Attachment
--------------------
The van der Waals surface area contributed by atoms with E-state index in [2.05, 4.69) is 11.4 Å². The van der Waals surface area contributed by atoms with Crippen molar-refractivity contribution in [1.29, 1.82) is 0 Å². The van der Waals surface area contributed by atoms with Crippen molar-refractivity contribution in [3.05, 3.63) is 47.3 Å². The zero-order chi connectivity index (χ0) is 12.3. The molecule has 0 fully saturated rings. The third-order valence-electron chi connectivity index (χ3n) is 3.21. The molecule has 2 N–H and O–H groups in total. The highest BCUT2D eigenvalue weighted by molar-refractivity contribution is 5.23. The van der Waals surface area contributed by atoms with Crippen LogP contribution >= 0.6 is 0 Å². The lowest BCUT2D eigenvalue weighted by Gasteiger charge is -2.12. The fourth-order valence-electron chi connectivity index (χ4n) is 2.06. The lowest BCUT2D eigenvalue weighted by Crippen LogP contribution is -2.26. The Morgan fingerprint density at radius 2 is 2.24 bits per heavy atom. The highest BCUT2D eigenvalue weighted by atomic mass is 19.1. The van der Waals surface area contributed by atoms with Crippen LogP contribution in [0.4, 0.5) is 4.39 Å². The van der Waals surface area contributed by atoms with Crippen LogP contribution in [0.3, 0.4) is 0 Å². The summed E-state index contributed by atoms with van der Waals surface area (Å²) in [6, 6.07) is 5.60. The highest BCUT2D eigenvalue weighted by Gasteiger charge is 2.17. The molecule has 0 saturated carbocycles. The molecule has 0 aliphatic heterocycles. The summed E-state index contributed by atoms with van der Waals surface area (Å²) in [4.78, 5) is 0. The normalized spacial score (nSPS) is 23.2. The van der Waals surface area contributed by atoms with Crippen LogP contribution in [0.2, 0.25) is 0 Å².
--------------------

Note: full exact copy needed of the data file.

The van der Waals surface area contributed by atoms with E-state index in [2.05, 4.69) is 11.4 Å². The van der Waals surface area contributed by atoms with Crippen molar-refractivity contribution in [1.29, 1.82) is 0 Å². The van der Waals surface area contributed by atoms with Crippen molar-refractivity contribution in [3.05, 3.63) is 47.3 Å². The zero-order chi connectivity index (χ0) is 12.3. The molecule has 0 fully saturated rings. The third-order valence-electron chi connectivity index (χ3n) is 3.21. The molecule has 2 N–H and O–H groups in total. The highest BCUT2D eigenvalue weighted by molar-refractivity contribution is 5.23. The van der Waals surface area contributed by atoms with Crippen LogP contribution >= 0.6 is 0 Å². The lowest BCUT2D eigenvalue weighted by Gasteiger charge is -2.12. The fourth-order valence-electron chi connectivity index (χ4n) is 2.06. The lowest BCUT2D eigenvalue weighted by Crippen LogP contribution is -2.26. The Morgan fingerprint density at radius 2 is 2.24 bits per heavy atom. The highest BCUT2D eigenvalue weighted by atomic mass is 19.1. The van der Waals surface area contributed by atoms with Crippen LogP contribution in [0.4, 0.5) is 4.39 Å². The van der Waals surface area contributed by atoms with Crippen LogP contribution in [0.3, 0.4) is 0 Å². The summed E-state index contributed by atoms with van der Waals surface area (Å²) in [6, 6.07) is 5.60. The highest BCUT2D eigenvalue weighted by Gasteiger charge is 2.17. The molecule has 0 saturated carbocycles. The molecule has 0 aliphatic heterocycles. The summed E-state index contributed by atoms with van der Waals surface area (Å²) in [4.78, 5) is 0. The normalized spacial score (nSPS) is 23.2. The van der Waals surface area contributed by atoms with Crippen LogP contribution in [0.2, 0.25) is 0 Å².